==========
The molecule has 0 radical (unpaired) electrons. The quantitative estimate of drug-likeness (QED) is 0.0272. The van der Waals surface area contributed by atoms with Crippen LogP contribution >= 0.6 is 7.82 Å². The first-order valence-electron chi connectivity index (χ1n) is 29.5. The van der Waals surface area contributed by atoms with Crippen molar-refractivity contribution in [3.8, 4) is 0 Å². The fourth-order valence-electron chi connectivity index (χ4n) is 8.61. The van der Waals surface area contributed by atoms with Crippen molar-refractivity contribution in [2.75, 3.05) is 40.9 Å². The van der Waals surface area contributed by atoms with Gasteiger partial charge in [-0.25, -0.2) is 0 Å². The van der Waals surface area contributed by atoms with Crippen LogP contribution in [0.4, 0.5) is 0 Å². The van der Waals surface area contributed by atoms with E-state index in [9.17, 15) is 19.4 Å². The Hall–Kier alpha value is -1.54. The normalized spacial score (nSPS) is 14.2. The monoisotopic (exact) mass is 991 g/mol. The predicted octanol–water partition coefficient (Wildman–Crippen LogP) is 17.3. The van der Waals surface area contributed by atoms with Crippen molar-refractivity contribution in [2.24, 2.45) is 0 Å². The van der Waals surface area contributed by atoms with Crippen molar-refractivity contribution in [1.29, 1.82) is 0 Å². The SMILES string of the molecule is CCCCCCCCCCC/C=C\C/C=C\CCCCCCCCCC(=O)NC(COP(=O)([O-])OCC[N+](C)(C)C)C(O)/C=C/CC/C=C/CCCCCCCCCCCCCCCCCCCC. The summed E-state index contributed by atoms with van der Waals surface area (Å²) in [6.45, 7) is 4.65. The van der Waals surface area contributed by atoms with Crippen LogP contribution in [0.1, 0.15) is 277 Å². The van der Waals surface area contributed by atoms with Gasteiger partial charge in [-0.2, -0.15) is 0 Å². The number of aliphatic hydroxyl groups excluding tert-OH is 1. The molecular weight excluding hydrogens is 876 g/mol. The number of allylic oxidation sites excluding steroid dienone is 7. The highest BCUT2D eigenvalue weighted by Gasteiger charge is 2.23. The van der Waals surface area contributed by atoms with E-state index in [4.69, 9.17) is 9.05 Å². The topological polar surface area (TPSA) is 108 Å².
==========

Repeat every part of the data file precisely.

The molecule has 0 radical (unpaired) electrons. The quantitative estimate of drug-likeness (QED) is 0.0272. The van der Waals surface area contributed by atoms with Crippen LogP contribution >= 0.6 is 7.82 Å². The first-order valence-electron chi connectivity index (χ1n) is 29.5. The van der Waals surface area contributed by atoms with Crippen molar-refractivity contribution in [3.8, 4) is 0 Å². The fourth-order valence-electron chi connectivity index (χ4n) is 8.61. The van der Waals surface area contributed by atoms with Crippen molar-refractivity contribution in [2.75, 3.05) is 40.9 Å². The van der Waals surface area contributed by atoms with Gasteiger partial charge in [-0.25, -0.2) is 0 Å². The van der Waals surface area contributed by atoms with Crippen LogP contribution in [0.4, 0.5) is 0 Å². The van der Waals surface area contributed by atoms with E-state index in [9.17, 15) is 19.4 Å². The Hall–Kier alpha value is -1.54. The normalized spacial score (nSPS) is 14.2. The monoisotopic (exact) mass is 991 g/mol. The predicted octanol–water partition coefficient (Wildman–Crippen LogP) is 17.3. The van der Waals surface area contributed by atoms with Crippen molar-refractivity contribution in [2.24, 2.45) is 0 Å². The van der Waals surface area contributed by atoms with Crippen molar-refractivity contribution in [1.29, 1.82) is 0 Å². The SMILES string of the molecule is CCCCCCCCCCC/C=C\C/C=C\CCCCCCCCCC(=O)NC(COP(=O)([O-])OCC[N+](C)(C)C)C(O)/C=C/CC/C=C/CCCCCCCCCCCCCCCCCCCC. The summed E-state index contributed by atoms with van der Waals surface area (Å²) in [6.45, 7) is 4.65. The van der Waals surface area contributed by atoms with Crippen LogP contribution in [0.1, 0.15) is 277 Å². The van der Waals surface area contributed by atoms with Gasteiger partial charge in [-0.2, -0.15) is 0 Å². The number of aliphatic hydroxyl groups excluding tert-OH is 1. The molecular weight excluding hydrogens is 876 g/mol. The number of allylic oxidation sites excluding steroid dienone is 7. The highest BCUT2D eigenvalue weighted by Gasteiger charge is 2.23. The van der Waals surface area contributed by atoms with E-state index in [4.69, 9.17) is 9.05 Å². The topological polar surface area (TPSA) is 108 Å².